Conditions have been just right to see waterspouts this week.

Because of that, perhaps the question becomes, when exactly is the time of year that makes waterspouts the likeliest?

What You Need To Know

  • A waterspout, in short, is a tornado that develops over water

  • There are two primary types of waterspouts

  • Fair weather waterspouts are the most common on the Great Lakes

  • Temperature differences often help to fuel waterspouts

So first of all, what exactly is a waterspout?

The National Oceanic Atmospheric Administration (NOAA) defines a waterspout as “a funnel which contains an intense vortex, sometimes destructive, of small horizontal extent and occurs over a body of water.”

Simply put, waterspouts are tornadoes that develop over water, like this one:

Hearing the word tornado, though, you automatically assume the worst. But, not all waterspouts cause damage or make an impact, especially those over the Great Lakes.

There are two types of waterspouts that exist, though. There are tornadic ones, and there are also fair-weather waterspouts.

Tornadic Waterspouts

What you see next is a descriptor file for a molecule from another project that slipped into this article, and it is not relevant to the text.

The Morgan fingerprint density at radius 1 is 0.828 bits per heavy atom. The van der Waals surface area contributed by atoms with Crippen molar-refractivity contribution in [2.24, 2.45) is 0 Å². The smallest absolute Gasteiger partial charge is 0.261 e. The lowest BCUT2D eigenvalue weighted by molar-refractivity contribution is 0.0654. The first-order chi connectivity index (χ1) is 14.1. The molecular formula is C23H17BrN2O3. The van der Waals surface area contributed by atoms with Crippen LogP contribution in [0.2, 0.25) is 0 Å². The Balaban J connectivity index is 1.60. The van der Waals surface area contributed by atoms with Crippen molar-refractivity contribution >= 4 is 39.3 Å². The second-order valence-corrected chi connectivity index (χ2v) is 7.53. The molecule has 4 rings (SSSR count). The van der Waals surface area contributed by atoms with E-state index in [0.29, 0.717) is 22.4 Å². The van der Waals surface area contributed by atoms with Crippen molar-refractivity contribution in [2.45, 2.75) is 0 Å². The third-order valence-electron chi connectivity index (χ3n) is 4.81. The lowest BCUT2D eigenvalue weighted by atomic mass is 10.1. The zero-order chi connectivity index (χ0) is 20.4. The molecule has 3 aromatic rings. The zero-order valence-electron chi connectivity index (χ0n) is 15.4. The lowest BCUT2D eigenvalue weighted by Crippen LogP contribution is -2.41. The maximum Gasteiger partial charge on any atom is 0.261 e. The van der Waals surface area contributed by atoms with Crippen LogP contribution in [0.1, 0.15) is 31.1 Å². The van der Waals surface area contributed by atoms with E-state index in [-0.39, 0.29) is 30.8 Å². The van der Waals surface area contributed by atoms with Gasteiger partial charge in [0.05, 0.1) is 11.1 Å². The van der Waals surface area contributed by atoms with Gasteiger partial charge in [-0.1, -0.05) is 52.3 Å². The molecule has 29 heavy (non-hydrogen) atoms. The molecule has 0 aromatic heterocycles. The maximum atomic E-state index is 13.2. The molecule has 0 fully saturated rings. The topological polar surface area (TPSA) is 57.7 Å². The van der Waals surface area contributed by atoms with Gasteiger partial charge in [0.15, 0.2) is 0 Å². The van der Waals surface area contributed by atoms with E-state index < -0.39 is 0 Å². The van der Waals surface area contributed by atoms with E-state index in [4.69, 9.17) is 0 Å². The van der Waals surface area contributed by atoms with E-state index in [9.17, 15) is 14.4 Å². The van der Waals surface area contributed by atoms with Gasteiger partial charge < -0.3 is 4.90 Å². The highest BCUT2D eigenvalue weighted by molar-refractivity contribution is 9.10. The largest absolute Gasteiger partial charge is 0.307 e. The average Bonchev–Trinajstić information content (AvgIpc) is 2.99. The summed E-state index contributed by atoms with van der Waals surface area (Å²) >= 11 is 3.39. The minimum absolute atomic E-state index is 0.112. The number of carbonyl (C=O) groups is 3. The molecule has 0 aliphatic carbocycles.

Tornadic waterspouts pop up inside of thunderstorms, or similarly to a more conventional land tornado. This type of waterspout has been known to become destructive and last for a long period of time.

They form at the bottom of a thunderstorm cloud, where rotation from higher up in the cloud extends down to the water. 

Fair Weather Waterspout

Meanwhile, fair weather waterspouts are what western New Yorkers have grown accustomed to seeing a few times a year. These are weaker than their tornadic counterparts, but they can become dangerous to boaters or anyone out on the water.

Fair weather waterspouts are different from tornadic waterspouts for a number of reasons. For starters, they develop on the ground, and then they grow upward. 

Eventually, upward motion in the clouds stretch to the water. This creates a spin and leads to the funnel you see. 

The reason we see this type of spout in late summer or early fall in western New York is because they form mainly due to a large difference in temperature. As of August 6, Lake Erie sits at 77 degrees! 

When drier and cooler air from above interacts with the warm water, an updraft is created. This updraft turns into what we know as a waterspout.

Keeps your eyes on the lakes this time of year, and remember, even though the pictures and video are great of these water tornadoes, make sure you get them safely!